• To drink warm water in the morning is good for health.(Subject)
  • To work in the sun for hours is very tiring. (Subject)
  • I wanted to go to my friend’s house today. (Object of the verb, wanted)
  • He likes to take bath in the river. (Object of the verb, likes)
  • Uma wanted to buy a diamond ring. (Object of the verb, wanted)
Infinitive phrases used as adverbs:

We know that an adverb modifies a verb, an adjective, and another adverb. Infinitive phrases also can modify a verb and an adjective. Given below are some examples of the infinitive phrases functioning as adverbs.

  • I went to buy some fruits. (Here the infinitive phrase, to buy some fruits, is qualifying the verb”, went”, expressing purpose of the verb.)
  • John went to attend a meeting.(Purpose)
  • He is too ill to do any work. (Here the infinitive phrase, to do any work is modifying the adjective,” ill”. modifying an adjective is usually the work of an adverb. So here too our infinitive phrase is acting as an adverb.)
Infinitive phrases used as adjectives:

We know that an adjective is a word which qualifies a noun. An Infinitive phrases also can qualify a noun. That is, an Infinitive phrases can be used as an adjective too. Given below are some examples of the infinitive phrases functioning as adjectives.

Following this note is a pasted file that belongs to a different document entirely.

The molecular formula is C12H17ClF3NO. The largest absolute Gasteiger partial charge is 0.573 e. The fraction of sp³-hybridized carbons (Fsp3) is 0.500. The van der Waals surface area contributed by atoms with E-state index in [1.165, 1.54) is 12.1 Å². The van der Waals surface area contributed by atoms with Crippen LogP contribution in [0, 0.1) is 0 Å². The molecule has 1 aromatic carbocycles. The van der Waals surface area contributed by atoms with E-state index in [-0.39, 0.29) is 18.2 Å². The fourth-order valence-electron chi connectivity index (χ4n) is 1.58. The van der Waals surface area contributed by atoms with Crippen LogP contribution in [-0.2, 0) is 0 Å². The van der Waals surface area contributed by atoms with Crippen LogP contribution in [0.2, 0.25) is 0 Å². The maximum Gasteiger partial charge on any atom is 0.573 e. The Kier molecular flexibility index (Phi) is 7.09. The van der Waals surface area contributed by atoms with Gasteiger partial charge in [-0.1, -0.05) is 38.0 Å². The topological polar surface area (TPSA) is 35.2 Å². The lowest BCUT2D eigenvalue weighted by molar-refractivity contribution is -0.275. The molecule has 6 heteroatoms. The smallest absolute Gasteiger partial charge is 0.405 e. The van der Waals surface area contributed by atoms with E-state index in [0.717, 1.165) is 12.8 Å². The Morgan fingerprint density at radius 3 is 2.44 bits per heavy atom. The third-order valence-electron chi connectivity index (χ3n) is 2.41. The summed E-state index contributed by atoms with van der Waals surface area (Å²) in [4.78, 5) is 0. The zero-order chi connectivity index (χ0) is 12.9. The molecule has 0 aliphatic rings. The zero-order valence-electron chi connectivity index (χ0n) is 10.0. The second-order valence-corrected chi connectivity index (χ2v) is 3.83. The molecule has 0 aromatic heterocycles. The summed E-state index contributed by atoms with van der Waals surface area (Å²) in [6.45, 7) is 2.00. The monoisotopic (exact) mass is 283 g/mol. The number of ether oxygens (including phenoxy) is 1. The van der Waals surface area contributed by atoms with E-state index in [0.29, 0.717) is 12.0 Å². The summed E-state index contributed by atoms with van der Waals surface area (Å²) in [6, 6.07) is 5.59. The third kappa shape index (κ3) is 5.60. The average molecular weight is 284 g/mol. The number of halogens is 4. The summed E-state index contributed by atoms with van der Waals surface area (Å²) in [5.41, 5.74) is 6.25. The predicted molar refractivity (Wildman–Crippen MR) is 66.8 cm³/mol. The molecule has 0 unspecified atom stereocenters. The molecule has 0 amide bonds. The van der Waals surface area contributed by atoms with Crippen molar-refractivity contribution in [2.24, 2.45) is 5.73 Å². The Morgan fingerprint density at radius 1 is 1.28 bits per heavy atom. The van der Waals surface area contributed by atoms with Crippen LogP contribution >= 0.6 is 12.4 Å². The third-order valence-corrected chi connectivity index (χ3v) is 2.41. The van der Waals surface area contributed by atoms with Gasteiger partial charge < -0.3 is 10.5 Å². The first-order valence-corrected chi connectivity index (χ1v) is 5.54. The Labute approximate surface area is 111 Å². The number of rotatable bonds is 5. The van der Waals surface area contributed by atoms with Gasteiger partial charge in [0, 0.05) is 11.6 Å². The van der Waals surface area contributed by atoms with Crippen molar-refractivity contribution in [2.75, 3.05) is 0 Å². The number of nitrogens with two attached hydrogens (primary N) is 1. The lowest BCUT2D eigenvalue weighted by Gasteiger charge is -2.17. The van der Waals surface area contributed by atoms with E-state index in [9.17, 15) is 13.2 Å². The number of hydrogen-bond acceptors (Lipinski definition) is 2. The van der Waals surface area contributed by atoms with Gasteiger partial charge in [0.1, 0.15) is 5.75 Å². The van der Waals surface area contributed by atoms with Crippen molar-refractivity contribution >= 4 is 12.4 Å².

• He is a man to be admired for his hard work. (Here the infinitive phrase, to be admired for his hard work, is qualifying the noun “man”. Therefore it is doing the work of an adjective.
  • These are the books to be kept as treasures (Qualifies the noun, books.)
  • This is not the time to play foot-ball. (Qualifies the noun, football.)

Now I hope you have mastered infinitives and infinitive phrases. Work sheets to test your knowledge will be posted afterwards.

2 thoughts on “Infinitives and Infinitive Phrases”

  1. I would like to thank you for the efforts you have put in writing this site.
    I really hope to view the same high-grade content from you later on as well.
    In truth, your creative writing abilities has motivated me to get my own, personal website now 😉

  2. Like!! I blog frequently and I really thank you for your content. The article on Infinitives and Infinitive phrases has truly peaked my interest.

Leave a Comment

Your email address will not be published. Required fields are marked *

16 − 15 =

Scroll to Top